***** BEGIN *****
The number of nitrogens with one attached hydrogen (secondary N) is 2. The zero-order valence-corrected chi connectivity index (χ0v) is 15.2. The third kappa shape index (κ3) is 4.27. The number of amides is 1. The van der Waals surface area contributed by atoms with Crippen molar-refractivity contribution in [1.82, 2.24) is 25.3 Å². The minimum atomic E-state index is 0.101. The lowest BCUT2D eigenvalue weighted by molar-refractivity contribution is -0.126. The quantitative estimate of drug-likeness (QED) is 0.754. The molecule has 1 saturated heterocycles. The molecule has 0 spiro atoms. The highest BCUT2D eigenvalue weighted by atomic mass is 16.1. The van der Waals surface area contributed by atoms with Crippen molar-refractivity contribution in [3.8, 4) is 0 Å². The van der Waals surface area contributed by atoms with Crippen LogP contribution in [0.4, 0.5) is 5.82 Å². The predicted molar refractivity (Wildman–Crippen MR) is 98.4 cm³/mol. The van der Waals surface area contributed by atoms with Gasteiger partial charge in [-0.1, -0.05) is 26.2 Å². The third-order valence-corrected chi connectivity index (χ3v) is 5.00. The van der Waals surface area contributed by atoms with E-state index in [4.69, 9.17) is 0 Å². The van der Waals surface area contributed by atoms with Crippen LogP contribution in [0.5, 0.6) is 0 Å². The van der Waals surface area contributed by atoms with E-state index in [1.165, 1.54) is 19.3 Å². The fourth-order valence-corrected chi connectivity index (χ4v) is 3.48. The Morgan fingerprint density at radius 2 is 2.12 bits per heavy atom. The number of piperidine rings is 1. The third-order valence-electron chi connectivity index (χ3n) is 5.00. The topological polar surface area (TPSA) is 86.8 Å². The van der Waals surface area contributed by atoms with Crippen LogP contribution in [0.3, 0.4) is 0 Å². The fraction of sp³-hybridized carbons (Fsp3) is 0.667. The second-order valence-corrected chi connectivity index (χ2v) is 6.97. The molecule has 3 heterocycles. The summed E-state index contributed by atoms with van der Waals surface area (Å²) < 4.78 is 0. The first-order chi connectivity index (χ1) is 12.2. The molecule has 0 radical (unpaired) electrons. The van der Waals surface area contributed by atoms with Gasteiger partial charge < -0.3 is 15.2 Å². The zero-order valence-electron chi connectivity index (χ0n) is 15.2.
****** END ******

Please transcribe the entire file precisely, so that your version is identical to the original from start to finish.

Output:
The number of nitrogens with one attached hydrogen (secondary N) is 2. The zero-order valence-corrected chi connectivity index (χ0v) is 15.2. The third kappa shape index (κ3) is 4.27. The number of amides is 1. The van der Waals surface area contributed by atoms with Crippen molar-refractivity contribution in [1.82, 2.24) is 25.3 Å². The minimum atomic E-state index is 0.101. The lowest BCUT2D eigenvalue weighted by molar-refractivity contribution is -0.126. The quantitative estimate of drug-likeness (QED) is 0.754. The molecule has 1 saturated heterocycles. The molecule has 0 spiro atoms. The highest BCUT2D eigenvalue weighted by atomic mass is 16.1. The van der Waals surface area contributed by atoms with Crippen molar-refractivity contribution in [3.8, 4) is 0 Å². The van der Waals surface area contributed by atoms with Crippen LogP contribution in [0.4, 0.5) is 5.82 Å². The predicted molar refractivity (Wildman–Crippen MR) is 98.4 cm³/mol. The van der Waals surface area contributed by atoms with Gasteiger partial charge in [-0.1, -0.05) is 26.2 Å². The third-order valence-corrected chi connectivity index (χ3v) is 5.00. The van der Waals surface area contributed by atoms with E-state index in [4.69, 9.17) is 0 Å². The van der Waals surface area contributed by atoms with Crippen LogP contribution in [0.5, 0.6) is 0 Å². The van der Waals surface area contributed by atoms with E-state index in [1.165, 1.54) is 19.3 Å². The fourth-order valence-corrected chi connectivity index (χ4v) is 3.48. The Morgan fingerprint density at radius 2 is 2.12 bits per heavy atom. The number of piperidine rings is 1. The third-order valence-electron chi connectivity index (χ3n) is 5.00. The topological polar surface area (TPSA) is 86.8 Å². The van der Waals surface area contributed by atoms with Crippen LogP contribution in [0.3, 0.4) is 0 Å². The fraction of sp³-hybridized carbons (Fsp3) is 0.667. The second-order valence-corrected chi connectivity index (χ2v) is 6.97. The molecule has 3 heterocycles. The summed E-state index contributed by atoms with van der Waals surface area (Å²) < 4.78 is 0. The first-order chi connectivity index (χ1) is 12.2. The molecule has 0 radical (unpaired) electrons. The van der Waals surface area contributed by atoms with Gasteiger partial charge < -0.3 is 15.2 Å². The zero-order valence-electron chi connectivity index (χ0n) is 15.2.